The Court of Justice of the European Union (CJEU) ruled the EU-US Privacy Shield Decision as invalid. While Privacy Shield can no longer be used as a framework to transfer data to/from the EU, it still provides a solid set of standards to ensure data protection of US data subjects.
This decision was issued on July 16th, 2020 and it came as a result of the case, Max Schrems v Facebook Ireland Limited. The case currently runs in the Irish legal system but was referred to the CJEU by the Irish courts for a preliminary ruling. This procedure is used in situations where the interpretation of an EU law is in question, in this case, GDPR. In order to keep consistency of applicability of EU laws across all EU member states, this is an integral part of the European legal framework. In fact, Irish courts (and all other countries) will now have to adopt these findings when deciding on cases with a similar subject matter.
This decision will not come as a surprise for those that have been through the invalidation of Privacy Shield’s predecessor, the Safe Harbour Framework. The issues presented there were not remediated by the then new framework, Privacy Shield. The main point of concern was, and still is, the mass surveillance programs carried out by US agencies on non-American data subjects. It is important to note that, under GDPR, countries are allowed to monitor communications, as long as fundamental rights safeguards and remedies are available and that any monitoring only occurs under clear, specific and comprehensive intelligence laws. The court does not understand this to be the case for the US.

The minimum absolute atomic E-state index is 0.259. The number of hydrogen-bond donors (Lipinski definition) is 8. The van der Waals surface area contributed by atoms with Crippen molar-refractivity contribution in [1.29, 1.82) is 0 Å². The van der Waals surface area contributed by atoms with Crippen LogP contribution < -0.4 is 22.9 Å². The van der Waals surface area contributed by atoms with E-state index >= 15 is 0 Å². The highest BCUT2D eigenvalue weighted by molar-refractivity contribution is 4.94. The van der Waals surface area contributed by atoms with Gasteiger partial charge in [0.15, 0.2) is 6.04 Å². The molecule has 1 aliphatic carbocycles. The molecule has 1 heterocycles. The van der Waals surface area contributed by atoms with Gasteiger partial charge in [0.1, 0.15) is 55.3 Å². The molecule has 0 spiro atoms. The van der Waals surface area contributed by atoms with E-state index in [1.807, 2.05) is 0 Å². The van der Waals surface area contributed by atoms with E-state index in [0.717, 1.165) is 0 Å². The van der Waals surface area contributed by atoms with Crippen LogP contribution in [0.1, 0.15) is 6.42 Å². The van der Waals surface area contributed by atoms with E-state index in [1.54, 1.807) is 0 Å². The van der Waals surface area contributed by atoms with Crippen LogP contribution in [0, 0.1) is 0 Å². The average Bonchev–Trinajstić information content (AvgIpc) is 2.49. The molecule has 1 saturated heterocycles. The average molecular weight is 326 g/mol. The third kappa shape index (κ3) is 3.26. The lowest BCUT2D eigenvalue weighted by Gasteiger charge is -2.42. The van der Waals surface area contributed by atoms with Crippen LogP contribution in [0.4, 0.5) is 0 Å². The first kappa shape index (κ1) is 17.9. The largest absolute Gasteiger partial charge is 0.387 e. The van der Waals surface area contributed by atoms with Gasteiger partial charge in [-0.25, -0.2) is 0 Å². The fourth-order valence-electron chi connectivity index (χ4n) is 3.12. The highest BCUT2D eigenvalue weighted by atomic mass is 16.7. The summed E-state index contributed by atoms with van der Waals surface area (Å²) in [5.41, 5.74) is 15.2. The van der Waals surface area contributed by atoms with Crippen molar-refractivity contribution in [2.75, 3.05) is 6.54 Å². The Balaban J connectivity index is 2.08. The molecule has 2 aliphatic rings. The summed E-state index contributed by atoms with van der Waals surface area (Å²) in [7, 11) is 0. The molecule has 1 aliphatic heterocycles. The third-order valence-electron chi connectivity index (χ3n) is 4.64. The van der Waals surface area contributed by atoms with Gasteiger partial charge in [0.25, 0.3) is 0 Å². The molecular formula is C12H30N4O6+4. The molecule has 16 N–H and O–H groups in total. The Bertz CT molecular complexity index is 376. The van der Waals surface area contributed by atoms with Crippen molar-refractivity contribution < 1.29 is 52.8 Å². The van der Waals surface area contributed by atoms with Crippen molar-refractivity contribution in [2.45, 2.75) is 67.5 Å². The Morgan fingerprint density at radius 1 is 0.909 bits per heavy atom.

A grace period was expected but not guaranteed. When the Safe Harbour Framework (Privacy Shield’s predecessor) was invalidated, it took only 10 days for the EU to announce a grace period of 4 months for businesses to prepare themselves. It took another 9 months for Privacy Shield to come into existence.
So far, we have not heard anything from the EU, and as time passes, it is becoming unlikely that a grace period will be on the table, contrary to what most experts were thinking.
The authorities are aware of the disruption and are looking to find a solution to the issue. The US Commerce Department and the European Commission have already initiated discussions to evaluate the potential for an enhanced EU-U.S. Privacy Shield framework. Any material outcome, however, may take several months if not years. As such, businesses should start preparations to ensure their transfer of personal data is as compliant as possible during this transition period (if we are indeed going to have a new framework). If your business is a company in the US listed on Privacy Shield, it is recommended that you stay put, but, that you do not rely on the Privacy Shield for any international transfers to/from the EU.
The first step for any organization, is to identify all data transferred under Privacy Shield and look to transition to a different mechanism to export/import data with the EU, such as the Standard Contractual Clauses (SCCs). It is important to remember that in order to rely on any transfer under the SCCs, businesses must ensure that the standards to protect personal data are at a level that is ‘essentially equivalent’ to the protections afforded in the EU, including taking supplemental measures to overcome any shortfalls due to local laws.